A £180m weeding job: The lake that has shrunk to half its original size
Kashmir's Dal Lake is dying, choked by algae that thrives on pollution. But a plan to clean it up threatens the livelihoods of local people
Wednesday 24 June 2009
Every day, amid the early morning mists that sit low over the water of Dal Lake, a remarkable piece of theatre is played out. Emerging from the islands and the alleyways of reeds, men paddle traditional wooden boats to an area of the lake that is heavy with weeds. There, using nets fixed atop willow branches, they haul the weeds into their boats. With their vessels partially submerged by the weight, they then paddle slowly away, to use their bounty as fertiliser for crops.
On Kashmir's Dal Lake – whose tranquillity has lured everyone from Mughal emperors to George Harrison and Ravi Shankar – there is no shortage of boatmen and no shortage of weeds. Indeed, despite more than a decade of efforts to arrest its spread, the clogging, spinach-green algae appears to be everywhere.
This week, in what might underline a new determination to try to rescue the lake, the Indian government announced £180m to fund a new clean-up of the Dal and another of the state's iconic lakes, the Wular, one of the largest freshwater bodies in Asia. "This conservation effort is the first serious fully-funded effort," announced the Environment Minister, Jairam Ramesh.
The slow death of Dal Lake, which less than 30 years ago measured at least double its current size, is a story of tawdry neglect that has played out against the backdrop of Kashmir's separatist insurgency. Once a favoured spot for both the elite of the British Raj and backpacking hippies who escaped the crushing heat of India's plains by relaxing on the lake's famous houseboats, the Dal is now polluted with litter, rubbish and thousands of tonnes of sewage that are pumped into it untreated. The increased nitrogen in the water gives rise to the growth in algae and weeds which choke the lake's aquatic life.
Yet for all that, the lake's majesty is still obvious and the tragedy of its decline all the more sad.
Pushing off his wooden shikhara from a shoreline shaded by huge chinar trees and alive with the song of wakening birds, boatman Lassa Dar gave a tour of his world. His paddle angled in the weed-filled water, he remembered the days when the water used to be much cleaner and people swam in it. "The weeds have got much worse," he said. "It is all the run-off that enters the lake."
On the east of the lake boatmen were hauling out weeds on behalf of the local authorities. On this side, however, the boatmen gathering the dark-green algae were farmers collecting it for their own use. Mr Dar, 62, who has been working as a boatman for 50 years, paddled to one of the lake's numerous floating gardens where, on a buoyant "field" made of reeds and composted weeds, the farmers raise a variety of crops.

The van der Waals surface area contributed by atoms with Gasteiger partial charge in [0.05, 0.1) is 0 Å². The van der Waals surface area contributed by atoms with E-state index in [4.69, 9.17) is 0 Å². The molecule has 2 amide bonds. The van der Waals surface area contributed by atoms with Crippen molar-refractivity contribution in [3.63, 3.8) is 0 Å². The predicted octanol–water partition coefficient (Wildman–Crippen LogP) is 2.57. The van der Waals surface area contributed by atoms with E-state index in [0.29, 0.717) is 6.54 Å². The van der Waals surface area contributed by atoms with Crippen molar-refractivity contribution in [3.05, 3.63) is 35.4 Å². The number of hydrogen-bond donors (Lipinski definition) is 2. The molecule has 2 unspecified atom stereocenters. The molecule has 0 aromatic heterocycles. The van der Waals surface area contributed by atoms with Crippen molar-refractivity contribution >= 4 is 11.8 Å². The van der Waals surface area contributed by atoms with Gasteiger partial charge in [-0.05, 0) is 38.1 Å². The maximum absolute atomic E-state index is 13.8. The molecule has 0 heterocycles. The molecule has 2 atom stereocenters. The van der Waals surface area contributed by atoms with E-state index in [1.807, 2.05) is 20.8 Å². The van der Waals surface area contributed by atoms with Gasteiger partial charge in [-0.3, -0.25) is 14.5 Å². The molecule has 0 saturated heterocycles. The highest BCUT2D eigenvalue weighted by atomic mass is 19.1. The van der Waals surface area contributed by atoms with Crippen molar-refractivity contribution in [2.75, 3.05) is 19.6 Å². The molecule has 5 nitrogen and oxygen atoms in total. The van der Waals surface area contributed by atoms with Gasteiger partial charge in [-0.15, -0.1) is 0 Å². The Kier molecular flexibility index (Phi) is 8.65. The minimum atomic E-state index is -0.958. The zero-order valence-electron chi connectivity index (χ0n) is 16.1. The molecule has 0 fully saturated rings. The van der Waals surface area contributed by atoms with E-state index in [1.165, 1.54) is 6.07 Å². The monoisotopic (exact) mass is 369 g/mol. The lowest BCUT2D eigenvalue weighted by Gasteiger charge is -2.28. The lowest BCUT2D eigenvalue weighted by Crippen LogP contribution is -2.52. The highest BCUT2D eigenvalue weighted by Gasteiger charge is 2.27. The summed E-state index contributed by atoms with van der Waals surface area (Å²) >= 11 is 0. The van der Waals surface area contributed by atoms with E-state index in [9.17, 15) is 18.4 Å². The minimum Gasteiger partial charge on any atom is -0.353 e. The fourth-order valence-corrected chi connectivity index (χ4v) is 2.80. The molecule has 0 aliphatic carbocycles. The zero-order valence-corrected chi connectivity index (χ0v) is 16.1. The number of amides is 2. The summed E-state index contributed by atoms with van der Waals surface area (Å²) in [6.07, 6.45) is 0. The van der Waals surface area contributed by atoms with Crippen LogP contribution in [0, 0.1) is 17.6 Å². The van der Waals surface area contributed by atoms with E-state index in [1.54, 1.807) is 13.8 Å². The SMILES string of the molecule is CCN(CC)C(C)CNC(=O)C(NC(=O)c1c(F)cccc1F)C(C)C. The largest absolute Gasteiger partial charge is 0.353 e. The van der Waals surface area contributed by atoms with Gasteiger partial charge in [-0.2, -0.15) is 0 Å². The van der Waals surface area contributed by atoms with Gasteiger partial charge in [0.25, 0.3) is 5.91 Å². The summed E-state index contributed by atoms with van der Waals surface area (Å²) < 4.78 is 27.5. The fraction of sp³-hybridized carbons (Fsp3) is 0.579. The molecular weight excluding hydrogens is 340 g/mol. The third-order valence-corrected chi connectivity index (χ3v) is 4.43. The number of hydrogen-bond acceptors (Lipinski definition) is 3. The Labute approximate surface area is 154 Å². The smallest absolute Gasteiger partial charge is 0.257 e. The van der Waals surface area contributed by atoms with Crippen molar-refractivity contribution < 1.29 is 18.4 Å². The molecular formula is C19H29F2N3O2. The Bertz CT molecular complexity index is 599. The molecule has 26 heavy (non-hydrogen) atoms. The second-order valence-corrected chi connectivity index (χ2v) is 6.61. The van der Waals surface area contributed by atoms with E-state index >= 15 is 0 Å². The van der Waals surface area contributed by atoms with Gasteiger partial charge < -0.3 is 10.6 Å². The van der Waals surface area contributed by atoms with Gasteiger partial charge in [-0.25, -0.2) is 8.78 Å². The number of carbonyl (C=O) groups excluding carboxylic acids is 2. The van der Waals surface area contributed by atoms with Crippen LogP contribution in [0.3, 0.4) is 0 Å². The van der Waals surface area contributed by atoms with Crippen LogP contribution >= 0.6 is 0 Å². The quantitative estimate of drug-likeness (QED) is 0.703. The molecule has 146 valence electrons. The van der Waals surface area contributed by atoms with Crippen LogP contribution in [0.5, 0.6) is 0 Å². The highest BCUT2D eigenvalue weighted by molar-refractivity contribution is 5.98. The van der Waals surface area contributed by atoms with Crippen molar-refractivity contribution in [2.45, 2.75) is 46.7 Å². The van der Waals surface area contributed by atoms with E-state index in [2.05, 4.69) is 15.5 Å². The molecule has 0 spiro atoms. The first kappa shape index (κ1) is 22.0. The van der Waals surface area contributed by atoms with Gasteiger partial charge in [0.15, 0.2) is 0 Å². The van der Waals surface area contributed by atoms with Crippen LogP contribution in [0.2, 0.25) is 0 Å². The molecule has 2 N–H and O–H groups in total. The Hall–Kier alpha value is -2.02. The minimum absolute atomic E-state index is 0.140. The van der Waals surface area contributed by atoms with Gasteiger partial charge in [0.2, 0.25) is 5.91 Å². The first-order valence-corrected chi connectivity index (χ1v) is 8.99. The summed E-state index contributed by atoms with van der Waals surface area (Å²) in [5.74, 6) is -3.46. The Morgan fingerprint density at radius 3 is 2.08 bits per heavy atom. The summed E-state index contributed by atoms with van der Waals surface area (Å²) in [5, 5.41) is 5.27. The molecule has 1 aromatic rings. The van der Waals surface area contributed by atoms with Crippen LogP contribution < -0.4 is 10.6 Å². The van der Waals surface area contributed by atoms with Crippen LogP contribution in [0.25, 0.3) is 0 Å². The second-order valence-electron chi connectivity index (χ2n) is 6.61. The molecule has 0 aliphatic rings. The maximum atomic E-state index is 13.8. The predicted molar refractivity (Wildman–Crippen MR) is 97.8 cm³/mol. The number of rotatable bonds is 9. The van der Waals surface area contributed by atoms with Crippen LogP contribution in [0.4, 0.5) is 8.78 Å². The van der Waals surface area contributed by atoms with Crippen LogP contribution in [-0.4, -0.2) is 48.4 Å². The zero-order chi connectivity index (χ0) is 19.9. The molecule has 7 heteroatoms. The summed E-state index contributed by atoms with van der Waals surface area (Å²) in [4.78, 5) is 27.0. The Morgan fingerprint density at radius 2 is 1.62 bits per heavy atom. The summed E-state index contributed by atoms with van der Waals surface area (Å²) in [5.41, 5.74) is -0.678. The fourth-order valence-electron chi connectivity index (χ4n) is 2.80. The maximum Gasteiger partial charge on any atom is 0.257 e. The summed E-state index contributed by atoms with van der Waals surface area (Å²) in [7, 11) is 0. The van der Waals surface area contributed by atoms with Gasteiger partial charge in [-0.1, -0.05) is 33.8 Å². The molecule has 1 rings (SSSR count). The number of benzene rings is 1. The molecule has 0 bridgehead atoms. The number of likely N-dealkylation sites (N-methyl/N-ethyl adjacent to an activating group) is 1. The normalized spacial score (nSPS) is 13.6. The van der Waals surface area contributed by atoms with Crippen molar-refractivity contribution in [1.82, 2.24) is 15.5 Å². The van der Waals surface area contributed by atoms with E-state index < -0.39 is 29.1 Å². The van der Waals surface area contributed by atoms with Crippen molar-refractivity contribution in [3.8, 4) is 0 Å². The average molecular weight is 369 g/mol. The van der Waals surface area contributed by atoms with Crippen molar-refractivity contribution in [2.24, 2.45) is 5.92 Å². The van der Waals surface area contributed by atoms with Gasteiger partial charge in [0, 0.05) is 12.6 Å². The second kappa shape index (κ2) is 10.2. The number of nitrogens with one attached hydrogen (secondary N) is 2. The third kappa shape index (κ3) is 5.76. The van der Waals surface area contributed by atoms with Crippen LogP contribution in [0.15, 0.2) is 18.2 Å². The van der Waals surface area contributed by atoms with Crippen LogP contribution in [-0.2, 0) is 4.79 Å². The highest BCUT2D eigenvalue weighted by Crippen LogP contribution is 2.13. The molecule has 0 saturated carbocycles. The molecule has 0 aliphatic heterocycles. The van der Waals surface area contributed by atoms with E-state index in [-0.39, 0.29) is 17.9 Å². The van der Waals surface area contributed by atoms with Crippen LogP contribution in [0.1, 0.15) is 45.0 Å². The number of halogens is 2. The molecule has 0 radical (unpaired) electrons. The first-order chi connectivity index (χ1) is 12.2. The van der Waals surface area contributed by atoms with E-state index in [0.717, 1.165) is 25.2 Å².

"I grow tomatoes, melons, cucumbers and marrows," said Gulam Hassan, who was gathering weeds, leaning with all his weight on the supple willow pole to lever his dripping green haul from the water.
It is estimated that there are around 40,000 farmers such as Mr Hassan living on islands dotted around the lake who make their living in this way. As part of the plan for the Dal drawn up by the state and federal authorities, all will be forced to relocate to new homes in Srinagar, the state's summer capital that sprawls around the southern end of the lake. Many of these farmers are angry about the plan, saying it will mean an end to their livelihoods.
Although the new money to clean up the Dal has come from Delhi, much of the energy behind the effort belongs to Jammu and Kashmir's youthful Chief Minister, Omar Abdullah. He has made restoring the lake one of the top policy priorities. In an interview, the Chief Minister said that for decades people had considered the Dal a refuse dump where sewage could be pumped. "We did not wake up to the fact that it was going to fill up and catch up with us. A very concerted effort is now needed to clean it up," he added. "I am sure that we can rescue it. Without the Dal, Srinagar is just another town in the hills."
In addition to the shifting of the lake's residents, the two-year clean-up plan involves the building of new treatment works, a halt to deforestation and the purchase of heavy-duty de-weeding machines from Finland. Houseboat owners will also be required to fit septic tanks.
Some observers have expressed the hope that now the militant violence that has killed at least 70,000 people appears to have paused, more focus can be put on the Dal. Yet the authorities may also wish to consider the need for greater oversight. Talk of corruption abounds in Srinagar. Earlier this year it was reported that 50 officials with the government's Lakes and Waterways Development Authority had been cited by the state's top anti-corruption body.
Though such allegations might breed a degree of cynicism among the people of Kashmir, the public desire to save and restore the Dal is overwhelming. Earlier this year, Kashmir's most famous playwright, Mohammed Amin Bhat, produced a play, April Fool, to highlight the plight of the lake. It was performed to enthusiastic reviews. "For us, it's not just a water body," said Bhat. "It's a symbol of our culture and our heritage. That is why we are so possessive of it."
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